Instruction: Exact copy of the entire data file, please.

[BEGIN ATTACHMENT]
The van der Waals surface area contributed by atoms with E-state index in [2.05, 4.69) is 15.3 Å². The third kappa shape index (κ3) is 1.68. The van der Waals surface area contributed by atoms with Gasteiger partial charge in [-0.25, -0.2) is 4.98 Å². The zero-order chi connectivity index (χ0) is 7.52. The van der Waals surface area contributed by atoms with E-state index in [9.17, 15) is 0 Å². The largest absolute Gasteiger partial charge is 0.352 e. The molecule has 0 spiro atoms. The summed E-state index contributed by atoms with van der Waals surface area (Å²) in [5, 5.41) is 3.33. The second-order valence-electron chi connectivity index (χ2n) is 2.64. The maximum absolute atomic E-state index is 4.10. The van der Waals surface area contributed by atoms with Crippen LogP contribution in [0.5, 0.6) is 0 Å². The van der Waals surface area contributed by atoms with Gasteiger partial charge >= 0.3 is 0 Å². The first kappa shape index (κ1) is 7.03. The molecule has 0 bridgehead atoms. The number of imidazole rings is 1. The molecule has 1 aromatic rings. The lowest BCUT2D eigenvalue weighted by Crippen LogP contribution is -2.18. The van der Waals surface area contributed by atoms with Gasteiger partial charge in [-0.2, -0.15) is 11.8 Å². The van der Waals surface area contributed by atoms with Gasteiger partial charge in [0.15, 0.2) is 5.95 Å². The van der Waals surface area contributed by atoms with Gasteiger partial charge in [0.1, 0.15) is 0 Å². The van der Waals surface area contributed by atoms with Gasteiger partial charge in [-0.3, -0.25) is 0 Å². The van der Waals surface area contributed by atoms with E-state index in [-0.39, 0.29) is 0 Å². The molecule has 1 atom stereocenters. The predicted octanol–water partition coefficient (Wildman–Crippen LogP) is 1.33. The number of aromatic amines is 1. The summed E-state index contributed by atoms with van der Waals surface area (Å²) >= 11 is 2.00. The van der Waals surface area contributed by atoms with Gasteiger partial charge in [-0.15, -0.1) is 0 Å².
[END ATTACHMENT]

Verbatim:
The van der Waals surface area contributed by atoms with E-state index in [2.05, 4.69) is 15.3 Å². The third kappa shape index (κ3) is 1.68. The van der Waals surface area contributed by atoms with Gasteiger partial charge in [-0.25, -0.2) is 4.98 Å². The zero-order chi connectivity index (χ0) is 7.52. The van der Waals surface area contributed by atoms with E-state index in [9.17, 15) is 0 Å². The largest absolute Gasteiger partial charge is 0.352 e. The molecule has 0 spiro atoms. The summed E-state index contributed by atoms with van der Waals surface area (Å²) in [5, 5.41) is 3.33. The second-order valence-electron chi connectivity index (χ2n) is 2.64. The maximum absolute atomic E-state index is 4.10. The van der Waals surface area contributed by atoms with Crippen LogP contribution in [0.5, 0.6) is 0 Å². The van der Waals surface area contributed by atoms with Gasteiger partial charge >= 0.3 is 0 Å². The first kappa shape index (κ1) is 7.03. The molecule has 0 bridgehead atoms. The number of imidazole rings is 1. The molecule has 1 aromatic rings. The lowest BCUT2D eigenvalue weighted by Crippen LogP contribution is -2.18. The van der Waals surface area contributed by atoms with Gasteiger partial charge in [-0.2, -0.15) is 11.8 Å². The van der Waals surface area contributed by atoms with Gasteiger partial charge in [0.15, 0.2) is 5.95 Å². The van der Waals surface area contributed by atoms with Gasteiger partial charge in [0.1, 0.15) is 0 Å². The van der Waals surface area contributed by atoms with Gasteiger partial charge in [-0.3, -0.25) is 0 Å². The van der Waals surface area contributed by atoms with E-state index in [-0.39, 0.29) is 0 Å². The molecule has 1 atom stereocenters. The predicted octanol–water partition coefficient (Wildman–Crippen LogP) is 1.33. The number of aromatic amines is 1. The summed E-state index contributed by atoms with van der Waals surface area (Å²) >= 11 is 2.00. The van der Waals surface area contributed by atoms with Gasteiger partial charge in [-0.15, -0.1) is 0 Å².